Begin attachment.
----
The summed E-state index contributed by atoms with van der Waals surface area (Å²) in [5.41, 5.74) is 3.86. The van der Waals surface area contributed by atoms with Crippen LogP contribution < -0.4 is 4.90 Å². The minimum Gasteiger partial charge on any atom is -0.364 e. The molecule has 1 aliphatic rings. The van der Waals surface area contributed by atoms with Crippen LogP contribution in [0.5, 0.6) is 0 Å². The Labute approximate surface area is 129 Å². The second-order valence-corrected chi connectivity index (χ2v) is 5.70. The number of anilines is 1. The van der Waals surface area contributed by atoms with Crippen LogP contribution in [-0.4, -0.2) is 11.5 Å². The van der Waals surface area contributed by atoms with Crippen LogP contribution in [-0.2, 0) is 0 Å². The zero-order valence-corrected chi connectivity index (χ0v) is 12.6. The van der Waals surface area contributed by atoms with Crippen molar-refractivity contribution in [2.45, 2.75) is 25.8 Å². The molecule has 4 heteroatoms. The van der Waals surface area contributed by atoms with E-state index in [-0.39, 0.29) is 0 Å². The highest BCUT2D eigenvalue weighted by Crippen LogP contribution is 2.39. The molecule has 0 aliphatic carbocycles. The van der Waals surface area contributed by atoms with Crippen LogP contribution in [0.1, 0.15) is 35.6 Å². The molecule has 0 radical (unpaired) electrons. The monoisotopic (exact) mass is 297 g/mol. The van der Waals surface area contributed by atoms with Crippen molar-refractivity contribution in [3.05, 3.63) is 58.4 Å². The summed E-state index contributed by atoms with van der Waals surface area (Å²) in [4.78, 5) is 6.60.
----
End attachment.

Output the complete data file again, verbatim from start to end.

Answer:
The summed E-state index contributed by atoms with van der Waals surface area (Å²) in [5.41, 5.74) is 3.86. The van der Waals surface area contributed by atoms with Crippen LogP contribution < -0.4 is 4.90 Å². The minimum Gasteiger partial charge on any atom is -0.364 e. The molecule has 1 aliphatic rings. The van der Waals surface area contributed by atoms with Crippen LogP contribution in [0.5, 0.6) is 0 Å². The Labute approximate surface area is 129 Å². The second-order valence-corrected chi connectivity index (χ2v) is 5.70. The number of anilines is 1. The van der Waals surface area contributed by atoms with Crippen LogP contribution in [-0.4, -0.2) is 11.5 Å². The van der Waals surface area contributed by atoms with Crippen LogP contribution in [-0.2, 0) is 0 Å². The zero-order valence-corrected chi connectivity index (χ0v) is 12.6. The van der Waals surface area contributed by atoms with Crippen molar-refractivity contribution in [2.45, 2.75) is 25.8 Å². The molecule has 4 heteroatoms. The van der Waals surface area contributed by atoms with E-state index in [-0.39, 0.29) is 0 Å². The highest BCUT2D eigenvalue weighted by Crippen LogP contribution is 2.39. The molecule has 0 aliphatic carbocycles. The van der Waals surface area contributed by atoms with Crippen LogP contribution in [0.1, 0.15) is 35.6 Å². The molecule has 0 radical (unpaired) electrons. The monoisotopic (exact) mass is 297 g/mol. The van der Waals surface area contributed by atoms with Crippen molar-refractivity contribution in [3.05, 3.63) is 58.4 Å². The summed E-state index contributed by atoms with van der Waals surface area (Å²) in [4.78, 5) is 6.60.